Have you ever heard of Alice Liddell? Probably not. Yet when Alice Liddell was only ten years old, she earned a unique place in literary history.
It happened July 4, 1862.
For many days Alice and her two sisters, Lorina and Edith, had been planning a picnic. Even their father was going. As a dean at Oxford University in England, Henry Liddell had little time for such diversions. But after much coaxing by his daughters, he finally agreed to go.
The next morning Alice arose early. She wanted to enjoy every minute of such an exciting day. After she had washed and dressed, she hurried downstairs. Her father was seated at the breakfast table. When he did not smile at her, Alice knew something was wrong.
“I’m sorry, Alice, but I have to miss the picnic today. A messenger just brought word that some very important people are coming to visit the college.”
“But—but why did they have to come today?” Alice questioned. “Why do they have to ruin our picnic?”
Dean Liddell arose and walked over to his daughter. Gently smoothing her long dark hair, he answered, “Now, you know I wouldn’t let anyone ruin your picnic. I’ve already sent word to Reverend Charles Dodgson and Canon Duckworth, inviting them to join you.”
Alice pulled her father down and gave him a big hug. “I still wish you could go with us,” she whispered. “But if you can’t, I’m glad you invited Reverend Dodgson. We will have a merry time with him!”
“Indeed, you are certain to have a merry time with the distinguished Reverend Dodgson, as do the students in his mathematics classes at the college. I had always thought mathematics to be a strictly serious science, but the laughter from his classroom often shakes the entire building.”
Alice giggled. “He is amusing. He always tells such wonderful stories. Thank you for inviting him and Canon Duckworth. I know Lorina and Edith will be glad too.”
Lorina and Edith were glad. They had also spent many pleasant hours listening to Reverend Dodgson’s stories.
Upon arriving at the Liddell home, Reverend Dodgson proposed an added feature to the picnic plans. “Let’s make this a real holiday,” he declared. “We’ll hire a boat and row to Godstow!”
The idea of a boat trip on the River Isis to Godstow three miles away thrilled the girls.
“I can handle one set of oars,” Alice offered, “and we will be in Godstow in an hour!”
Reverend Dodgson smiled, shaking his head. “Oh, no, dear Alice. The canon and I shall man the oars. You would likely row us into the ocean and we would never return.”
A short time later, the happy quintet was sitting in the rowboat. For almost half an hour the girls sang while the men rowed. Then Alice made a suggestion. “Reverend Dodgson, please tell us one of your stories.”
“Oh, yes!” Lorina encouraged.
Reverend Dodgson winked at Canon Duckworth. “Well, I suppose I could come up with some little tale. Then at least the swans won’t be frightened away by your singing.”
As the sturdy rowboat slipped and dipped its way through the water, a story was born on that picnic holiday over one hundred years ago. It was a story of adventure and fantasy, of a young girl named Alice and her exciting adventures in a place called Wonderland.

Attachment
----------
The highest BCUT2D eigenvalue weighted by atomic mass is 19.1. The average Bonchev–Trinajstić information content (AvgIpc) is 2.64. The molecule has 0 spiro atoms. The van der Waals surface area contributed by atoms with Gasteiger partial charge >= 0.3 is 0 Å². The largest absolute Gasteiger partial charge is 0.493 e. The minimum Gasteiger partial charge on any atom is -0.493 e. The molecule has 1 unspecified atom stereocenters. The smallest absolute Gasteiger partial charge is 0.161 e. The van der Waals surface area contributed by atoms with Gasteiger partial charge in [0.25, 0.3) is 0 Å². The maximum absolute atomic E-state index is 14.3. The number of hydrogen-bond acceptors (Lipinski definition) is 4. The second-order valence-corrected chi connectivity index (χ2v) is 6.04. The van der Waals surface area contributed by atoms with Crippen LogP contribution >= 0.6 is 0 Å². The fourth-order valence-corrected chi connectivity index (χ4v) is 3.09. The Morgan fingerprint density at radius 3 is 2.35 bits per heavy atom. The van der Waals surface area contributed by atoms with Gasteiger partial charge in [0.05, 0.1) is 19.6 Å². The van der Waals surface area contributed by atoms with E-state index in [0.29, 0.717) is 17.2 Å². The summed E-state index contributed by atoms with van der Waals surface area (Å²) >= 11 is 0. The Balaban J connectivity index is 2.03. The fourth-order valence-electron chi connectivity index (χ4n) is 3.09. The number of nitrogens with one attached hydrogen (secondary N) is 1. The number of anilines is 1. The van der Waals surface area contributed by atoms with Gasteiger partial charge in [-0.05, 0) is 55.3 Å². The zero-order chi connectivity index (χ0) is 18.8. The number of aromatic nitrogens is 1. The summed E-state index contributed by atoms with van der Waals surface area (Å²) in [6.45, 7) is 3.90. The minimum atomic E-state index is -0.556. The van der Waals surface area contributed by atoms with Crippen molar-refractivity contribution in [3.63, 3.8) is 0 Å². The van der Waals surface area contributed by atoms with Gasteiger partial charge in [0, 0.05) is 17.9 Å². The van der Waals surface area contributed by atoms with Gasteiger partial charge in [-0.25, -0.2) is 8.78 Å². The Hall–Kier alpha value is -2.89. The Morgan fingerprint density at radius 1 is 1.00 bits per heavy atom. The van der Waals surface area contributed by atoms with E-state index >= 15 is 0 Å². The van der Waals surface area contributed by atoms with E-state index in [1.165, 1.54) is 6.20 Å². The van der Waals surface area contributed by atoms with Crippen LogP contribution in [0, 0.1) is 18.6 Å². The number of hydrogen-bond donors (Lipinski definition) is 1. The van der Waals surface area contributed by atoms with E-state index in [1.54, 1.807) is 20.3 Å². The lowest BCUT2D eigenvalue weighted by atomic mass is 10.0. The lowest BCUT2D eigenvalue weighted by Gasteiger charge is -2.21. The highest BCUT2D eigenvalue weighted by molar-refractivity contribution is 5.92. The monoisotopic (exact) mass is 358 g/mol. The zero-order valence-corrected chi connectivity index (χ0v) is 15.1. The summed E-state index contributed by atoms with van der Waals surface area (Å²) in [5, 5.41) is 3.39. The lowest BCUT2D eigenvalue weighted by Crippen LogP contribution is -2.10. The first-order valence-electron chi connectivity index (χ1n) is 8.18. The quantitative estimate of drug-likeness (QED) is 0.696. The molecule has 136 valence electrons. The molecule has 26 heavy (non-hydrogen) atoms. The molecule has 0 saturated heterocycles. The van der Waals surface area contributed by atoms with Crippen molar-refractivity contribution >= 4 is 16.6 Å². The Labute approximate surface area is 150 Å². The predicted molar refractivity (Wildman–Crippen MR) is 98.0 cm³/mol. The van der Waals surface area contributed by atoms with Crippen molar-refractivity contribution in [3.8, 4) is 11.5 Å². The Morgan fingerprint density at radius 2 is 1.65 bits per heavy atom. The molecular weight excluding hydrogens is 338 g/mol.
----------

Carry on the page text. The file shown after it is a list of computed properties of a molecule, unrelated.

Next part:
Since that day, millions of readers and listeners have shared the delight of Alice’s encounters with such lovable and unusual characters as the Mad Hatter, the Cheshire Cat, the Queen of Hearts, and many more. Millions of copies of the book, Alice in Wonderland, have been sold in many countries of the world. It has been translated into more than thirty languages, including Arabic and Chinese and is also available in braille for the blind.
Had it not been for little Alice Liddell, the story might have been forgotten after the picnic. “I became a real nuisance to Reverend Dodgson,” Alice recalled years later. “I pestered and pestered him until he finally wrote it down.”
The original story was called Alice’s Adventures Underground, and Reverend Dodgson illustrated the story before giving it to Alice. Keeping a copy for himself, he enjoyed reading it to other children he knew.
Reverend Dodgson’s friends encouraged him to have the story published so that other boys and girls and adults, too, might read it. Finally, after considerable coaxing, he enlarged the story to book length and offered it for publication. He chose to be called Lewis Carroll because not everyone would have approved of a reverend creating tales of a fantasy world.
Alice’s Adventures in Wonderland quickly captured a vast reading audience for Lewis Carroll. Until his death in 1898, he continued to produce enchanting stories for people around the world. He wrote a fantasy based on a chess game called Through the Looking Glass that introduced several new characters, including the silly twins Tweedledum and Tweedledee.
Although willing to share her memories of the delightful British author, Alice attempted to avoid publicity for herself. Requests for autographs, pictures, and interviews were graciously but firmly refused. “I have done nothing to receive any special attention,” she insisted. “I was only fortunate to be a friend of a kind storyteller.” But who can say that she was not more than that? Perhaps she provided just the inspiration needed for Lewis Carroll to create his classic story of fun and fantasy.